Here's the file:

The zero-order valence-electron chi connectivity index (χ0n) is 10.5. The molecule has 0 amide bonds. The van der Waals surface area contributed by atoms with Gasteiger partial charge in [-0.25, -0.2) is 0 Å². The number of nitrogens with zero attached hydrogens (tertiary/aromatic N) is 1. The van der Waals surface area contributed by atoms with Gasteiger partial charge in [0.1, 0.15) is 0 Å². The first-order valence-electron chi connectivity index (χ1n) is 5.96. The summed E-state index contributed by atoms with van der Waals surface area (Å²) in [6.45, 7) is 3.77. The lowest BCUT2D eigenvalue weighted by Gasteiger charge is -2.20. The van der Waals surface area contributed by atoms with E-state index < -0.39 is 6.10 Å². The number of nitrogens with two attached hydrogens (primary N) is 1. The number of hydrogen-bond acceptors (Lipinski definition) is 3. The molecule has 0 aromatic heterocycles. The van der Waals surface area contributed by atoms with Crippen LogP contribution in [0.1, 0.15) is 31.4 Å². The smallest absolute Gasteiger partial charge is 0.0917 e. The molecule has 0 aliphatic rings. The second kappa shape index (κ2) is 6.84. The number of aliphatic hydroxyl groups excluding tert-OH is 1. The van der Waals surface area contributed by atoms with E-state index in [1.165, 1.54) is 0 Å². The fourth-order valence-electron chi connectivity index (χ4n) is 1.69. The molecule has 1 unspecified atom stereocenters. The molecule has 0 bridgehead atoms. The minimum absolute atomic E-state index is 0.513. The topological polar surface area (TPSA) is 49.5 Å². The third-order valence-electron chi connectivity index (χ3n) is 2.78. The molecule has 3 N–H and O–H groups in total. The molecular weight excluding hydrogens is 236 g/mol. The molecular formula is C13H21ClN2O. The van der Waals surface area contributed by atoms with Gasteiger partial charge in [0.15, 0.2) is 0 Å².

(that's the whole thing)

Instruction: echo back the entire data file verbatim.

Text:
The zero-order valence-electron chi connectivity index (χ0n) is 10.5. The molecule has 0 amide bonds. The van der Waals surface area contributed by atoms with Gasteiger partial charge in [-0.25, -0.2) is 0 Å². The number of nitrogens with zero attached hydrogens (tertiary/aromatic N) is 1. The van der Waals surface area contributed by atoms with Gasteiger partial charge in [0.1, 0.15) is 0 Å². The first-order valence-electron chi connectivity index (χ1n) is 5.96. The summed E-state index contributed by atoms with van der Waals surface area (Å²) in [6.45, 7) is 3.77. The lowest BCUT2D eigenvalue weighted by Gasteiger charge is -2.20. The van der Waals surface area contributed by atoms with E-state index < -0.39 is 6.10 Å². The number of nitrogens with two attached hydrogens (primary N) is 1. The number of hydrogen-bond acceptors (Lipinski definition) is 3. The molecule has 0 aromatic heterocycles. The van der Waals surface area contributed by atoms with Crippen LogP contribution in [0.1, 0.15) is 31.4 Å². The smallest absolute Gasteiger partial charge is 0.0917 e. The molecule has 0 aliphatic rings. The second kappa shape index (κ2) is 6.84. The number of aliphatic hydroxyl groups excluding tert-OH is 1. The van der Waals surface area contributed by atoms with E-state index in [1.165, 1.54) is 0 Å². The fourth-order valence-electron chi connectivity index (χ4n) is 1.69. The molecule has 1 unspecified atom stereocenters. The molecule has 0 bridgehead atoms. The minimum absolute atomic E-state index is 0.513. The topological polar surface area (TPSA) is 49.5 Å². The third-order valence-electron chi connectivity index (χ3n) is 2.78. The molecule has 3 N–H and O–H groups in total. The molecular weight excluding hydrogens is 236 g/mol. The molecular formula is C13H21ClN2O. The van der Waals surface area contributed by atoms with Gasteiger partial charge in [0.15, 0.2) is 0 Å².